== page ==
While luxury and business-class hotels are doing everything they can to eke out a break-even balance sheet in this red-ink economy, there's one travel category that has seen a boom in bookings. A mighty boom, in fact. Hostelling International, one of the most important operators of affordable international accommodation, say that in 2008, annual bookings shot up by a whopping 14 percent.
Hostels have long one of the travel world's most neglected categories, partly because Americans don't live in a culture that values travel much. But nearly every other Westernized society does, and if you grew up in Australia or continental Europe, it's nearly a cultural expectation that you take some time in your 20s to roam the planet and see how everyone else lives. Those nomads on tight budgets have been the lifeblood of hostels.
That is, until the economy crashed. Now, vacationers of all income brackets and ages are turning to them. And it makes sense. At many hostels a bed costs around $20 a night, so booking at a well-run hostel instead of a $300-a-night luxury hotel can suddenly make a dream trip possible.
Conventional wisdom would have you believe that under the circumstances, most people would be staying home, or at least close to it. Yet it would seem that people aren't staying home; they're just spending their budgets more wisely. Hostelling International, which standardizes its properties in some 80 countries, reports that overnight bookings in 2008 were worth some $31 million. That's a whole lot of visitors. HI says it equals about 1.4 million overnight stays.Sure enough, the biggest increases came in the most expensive countries, including the United States, France, Switzerland, and Belgium. In England and Wales, where the exchange rate was particularly brutal last year, bookings skyrocketed by 31%. Interestingly, HI also says that Spaniards book hostel beds at a higher rate than people from any other nation.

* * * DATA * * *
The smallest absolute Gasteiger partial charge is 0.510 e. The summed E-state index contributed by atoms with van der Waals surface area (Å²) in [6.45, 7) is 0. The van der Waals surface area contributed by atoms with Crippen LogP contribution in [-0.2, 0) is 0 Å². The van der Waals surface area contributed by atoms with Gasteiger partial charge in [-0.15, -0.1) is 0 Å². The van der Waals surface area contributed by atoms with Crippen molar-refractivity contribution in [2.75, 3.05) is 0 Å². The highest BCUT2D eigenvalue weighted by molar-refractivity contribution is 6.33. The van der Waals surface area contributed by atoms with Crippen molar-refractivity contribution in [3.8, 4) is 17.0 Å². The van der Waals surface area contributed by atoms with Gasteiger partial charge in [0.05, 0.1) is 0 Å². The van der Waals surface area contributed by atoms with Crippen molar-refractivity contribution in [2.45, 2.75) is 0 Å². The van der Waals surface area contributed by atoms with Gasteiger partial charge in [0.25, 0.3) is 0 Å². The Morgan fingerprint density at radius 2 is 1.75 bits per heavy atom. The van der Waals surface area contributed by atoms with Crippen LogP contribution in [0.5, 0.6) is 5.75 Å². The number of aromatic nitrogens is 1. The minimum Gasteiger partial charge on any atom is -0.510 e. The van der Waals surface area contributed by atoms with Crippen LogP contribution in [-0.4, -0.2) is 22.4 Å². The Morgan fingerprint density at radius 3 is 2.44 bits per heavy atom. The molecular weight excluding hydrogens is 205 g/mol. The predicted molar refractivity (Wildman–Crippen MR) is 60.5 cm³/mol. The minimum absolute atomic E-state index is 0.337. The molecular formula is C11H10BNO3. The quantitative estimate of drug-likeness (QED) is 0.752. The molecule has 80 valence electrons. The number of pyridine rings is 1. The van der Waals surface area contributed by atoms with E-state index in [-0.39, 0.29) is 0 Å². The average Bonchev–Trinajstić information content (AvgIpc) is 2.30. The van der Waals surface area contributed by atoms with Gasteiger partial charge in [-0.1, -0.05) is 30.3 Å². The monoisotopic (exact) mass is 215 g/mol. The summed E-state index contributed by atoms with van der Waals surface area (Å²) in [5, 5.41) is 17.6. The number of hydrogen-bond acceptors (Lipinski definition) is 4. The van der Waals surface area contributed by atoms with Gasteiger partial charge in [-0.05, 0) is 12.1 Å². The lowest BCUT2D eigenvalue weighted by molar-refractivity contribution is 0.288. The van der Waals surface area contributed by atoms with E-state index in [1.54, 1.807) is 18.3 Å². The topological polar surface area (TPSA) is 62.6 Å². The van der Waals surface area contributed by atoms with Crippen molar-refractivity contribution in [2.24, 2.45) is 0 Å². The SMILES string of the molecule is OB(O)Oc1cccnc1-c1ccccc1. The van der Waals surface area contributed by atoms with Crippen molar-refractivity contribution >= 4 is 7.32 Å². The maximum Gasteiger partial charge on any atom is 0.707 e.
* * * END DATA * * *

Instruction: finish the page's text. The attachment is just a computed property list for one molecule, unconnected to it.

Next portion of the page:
Those numbers aren't nearly the whole story. Thousands of other, independent hostels aren't associated with HI or its statisticians and they also stand to benefit from the new frugal economy.
Lots of Americans think of a hostel as the equivalent of a flophouse, but the modern reality is miles from that notion. Hostels, like most other products, have to closely follow the expectations of the market, and these days you'll find ones with Egyptian cotton sheets, women-only sections, key-card doors, and fitness facilities. I have spent many months' worth of nights at hostels around the world, both in dorms and in private rooms, and I extolled their value on this blog last month.
Just a few weeks ago, hostels were considered one of our "Unusual Ways to Save Money." But these numbers prove that the hostel method isn't so weird after all. If it means that more Americans will be treating themselves to international travel, I'm all for making more room in the dorms. The sooner our national passion for insularity ends, the better for all of us.
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